10.28.2005

ABC Primetime Dolphin Piece

Last night, ABC Primetime ran a news piece on the growing number of folks who wish to interact with dolphins while on vacation. The trouble is, facilities around the world wish to cash in on this demand and have now contributed to some alarming inhumane practices of wild dolphin capture. Naturally, I have thoughts....

I do wish the piece had focused more on the wonderful standards that the U.S. uses regarding marine mammals. While the Marine Mammal Protection Act does allow for certain kinds of catches (why/how will animals be caught, etc), the marine mammal industry is relying more and more on its own successful breeding program. No dolphins have been caught by the U.S. in about 15 years because we have plenty of animals born to healthy parents that appear to be thriving. Sick or stressed animals often have altered appetites, abnormal behavior patterns, poor reproductivity, etc. In the U.S., thanks to the MMP Act and the AMMPA, animals receive excellent medical care, enrichment, exercise and well-balanced diets. They typically live longer than non-captives, have great reproductive success, exhibit playful and social bonding behaviors.

The trouble is that these regulations are for the U.S. only. Japan was a major focus of the ABC piece. Every year they have massive drive hunts, where they drive the animals into shallow, isolated waters and catch them for sale of meat. Trainers sometimes pick out the best of the bunch prior to slaughter for use or sale in zoos/aquariums. It is horrible to see and ABC had some gory footage. It is illegal for the U.S. to obtain animals from a catch like that. However, those poor souls can be transported anywhere else; a popular destination is Mexico which has a healthy tourism demand for more marine parks and of course, more dolphins. A dolphin can cost around $100,000 to buy, but bring about 1 million a year in revenue. This means that some people may do whatever it takes to obtain an animal, even support these inhumane practices.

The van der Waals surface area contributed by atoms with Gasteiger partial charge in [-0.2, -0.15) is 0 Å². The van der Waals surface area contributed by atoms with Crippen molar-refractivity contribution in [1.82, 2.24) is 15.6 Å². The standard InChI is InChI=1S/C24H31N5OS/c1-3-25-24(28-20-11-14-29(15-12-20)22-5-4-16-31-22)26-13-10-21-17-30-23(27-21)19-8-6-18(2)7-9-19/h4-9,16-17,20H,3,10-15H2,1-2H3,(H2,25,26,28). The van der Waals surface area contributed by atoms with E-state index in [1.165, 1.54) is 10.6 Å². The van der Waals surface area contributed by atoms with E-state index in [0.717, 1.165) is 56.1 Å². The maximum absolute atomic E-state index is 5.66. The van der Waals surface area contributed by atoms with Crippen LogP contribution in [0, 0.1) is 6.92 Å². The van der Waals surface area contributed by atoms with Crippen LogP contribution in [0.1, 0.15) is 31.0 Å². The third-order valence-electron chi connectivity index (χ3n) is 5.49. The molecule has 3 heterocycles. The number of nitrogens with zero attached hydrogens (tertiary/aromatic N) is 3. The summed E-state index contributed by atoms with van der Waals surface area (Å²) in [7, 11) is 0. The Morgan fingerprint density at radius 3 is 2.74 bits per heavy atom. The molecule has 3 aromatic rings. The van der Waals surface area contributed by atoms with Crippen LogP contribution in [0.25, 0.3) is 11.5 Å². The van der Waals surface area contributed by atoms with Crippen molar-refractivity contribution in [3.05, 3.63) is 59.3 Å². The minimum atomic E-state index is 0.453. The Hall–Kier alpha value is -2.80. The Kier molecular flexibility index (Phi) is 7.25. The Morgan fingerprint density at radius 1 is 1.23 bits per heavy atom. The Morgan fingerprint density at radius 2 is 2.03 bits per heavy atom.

What can we do? If you want to interact with dolphins, do it inside the U.S. and research the facility you will be visiting and find out about their practices. Are they a member of the AMMPA and AZA? Continue to support legislation in the U.S. like the Marine Mammal Protection Act. Get involved online through the Humane Society, IMATA or AMMPA and watch for issues and how you can assist these great organizations. Do not support an organization that has obtained animals through illegal or even inhumane capture and is not regulated by a code of humane laws.

The purpose of captive animals doing interactions should never be to make a buck. The purpose should be to provide a once-in-a-lifetime experience that will affect the individual so deeply that they will care for that animal and its counterparts, the ecosystem and then practice global conservation and stewardship. As long as these things are done with the highest conern for the animals' wellbeing, then I will continue to support this kind of practice. I live in an area with a high volume of Japanese tourists. I have the opportunity to show these good people that the animals can be obtained and cared for in a differnet, better way than what their governement currently allows. Maybe it will inspire them to act in their own country. Worth a shot...

2 Comments:

At 12:58 PM, Blogger Edward said...

I hope you got to see the (Nature or Nova) segment titled "Killers in Eden". An incredible tale of cooperation between Australian whalers and killer whales, and the possibility of a remarkably intelligent killer whale who bridged the gap. Also taught me about "The Law of the Tongue."

And yes, the annual drive in Japan is terrible.

 
At 1:47 PM, Anonymous Anonymous said...

http://165.234.192.110/macromedia/Aaron/aaronfinal/links%20to%20deer%20pics.htm

Nice site about animals

 

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